It was explained that I possessed some sort of affinity with the creatures that roam the surface, the dark ones; an ability seemingly developed in the previous game. Immune from the creature’s effects, I was tasked with investigating the ruins of some recent attack, again alluded to having occurred in the previous game, caused by some sort of final assault on the creatures.
As atmospheric as listening to the Russian language was, it was next to impossible to read subtitles in the middle of a fire-fight. A quick trip back to the main menus had me switch the spoken language instead to the heavily faux-Russian-accented English. Less immersive, maybe, but a lot more practical.
After dispatching some wolf-like mutant creatures I found a dark one and, with the help of my comrade, tracked it as it fled through the ruins. In finally corning the creature I was treated to a strange vision before passing out.
Exploring post-apocalyptic wastelands and dispatching mutants is all fine and dandy, but it is something that I’ve done before and it does get a bit samey after a while. Metro: Last Light expands on the genre by exploring the much more interesting effect of a cataclysm on society. It this game, isn’t just the mutants that you need to worry about, it’s the other survivors.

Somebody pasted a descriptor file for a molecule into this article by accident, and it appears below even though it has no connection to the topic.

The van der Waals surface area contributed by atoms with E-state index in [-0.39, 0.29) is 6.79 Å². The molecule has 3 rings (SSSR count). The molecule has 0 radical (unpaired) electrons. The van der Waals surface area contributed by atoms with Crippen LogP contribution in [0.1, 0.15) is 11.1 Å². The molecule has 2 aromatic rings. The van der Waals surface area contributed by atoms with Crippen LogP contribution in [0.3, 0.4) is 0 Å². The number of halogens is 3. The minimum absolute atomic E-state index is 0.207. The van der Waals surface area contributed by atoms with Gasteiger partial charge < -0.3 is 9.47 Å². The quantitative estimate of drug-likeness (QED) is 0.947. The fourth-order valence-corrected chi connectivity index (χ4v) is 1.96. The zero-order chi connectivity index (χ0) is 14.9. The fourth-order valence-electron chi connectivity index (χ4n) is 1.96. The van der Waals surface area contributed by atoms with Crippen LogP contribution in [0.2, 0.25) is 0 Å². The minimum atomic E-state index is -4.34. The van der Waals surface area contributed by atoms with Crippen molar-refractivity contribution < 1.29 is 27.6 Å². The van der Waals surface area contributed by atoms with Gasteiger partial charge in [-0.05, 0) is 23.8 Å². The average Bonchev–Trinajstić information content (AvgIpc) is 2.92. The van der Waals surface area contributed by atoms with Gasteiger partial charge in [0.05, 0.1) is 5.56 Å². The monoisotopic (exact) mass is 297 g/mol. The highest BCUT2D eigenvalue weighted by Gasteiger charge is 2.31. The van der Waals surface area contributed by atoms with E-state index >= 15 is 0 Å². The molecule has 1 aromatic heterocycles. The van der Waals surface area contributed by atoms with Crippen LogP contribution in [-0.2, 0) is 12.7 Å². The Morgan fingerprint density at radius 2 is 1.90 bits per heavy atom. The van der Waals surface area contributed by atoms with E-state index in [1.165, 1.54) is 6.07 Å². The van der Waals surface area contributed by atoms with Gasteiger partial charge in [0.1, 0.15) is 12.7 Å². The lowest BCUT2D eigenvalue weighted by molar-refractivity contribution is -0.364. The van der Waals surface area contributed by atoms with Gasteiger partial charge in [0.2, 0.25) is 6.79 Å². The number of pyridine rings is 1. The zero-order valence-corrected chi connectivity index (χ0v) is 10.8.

Whilst blacked out I’d been captured by the Nazis of the Forth Reich and taken to their totalitarian stronghold in another part of subterranean Moscow. Along with another prisoner, a communist from the Red Zone, we escape our captors and start to make our way out of the prison.
It was at this point that the game started to get my attention. Up to now the game had come across as a pretty generic first-person shooter. Having not played the previous game I had no idea what to expect, but with the escape I was introduced to the games stealthy take on the modern shooter.
Our daring escape had us flee into a large shaft with prison cells recessed in to the sides. The prisoners bugged me to release them; offering up an optional moral choice, leave them or free them. Separated from my communist friend, I needed to dispatch the guards without raising an alarm. I did this silently using throwing knives and melee attacks from behind. It took a few attempts, as I clumsily got spotted by one guard as I took down the other; the resulting gas sending me back to the last checkpoint.
It was only matter of time before the Nazis caught one of us and, surprise, surprise it was my companion. My life indebted to the communist, I have no choice but to revise my mission to one of rescue and then escape.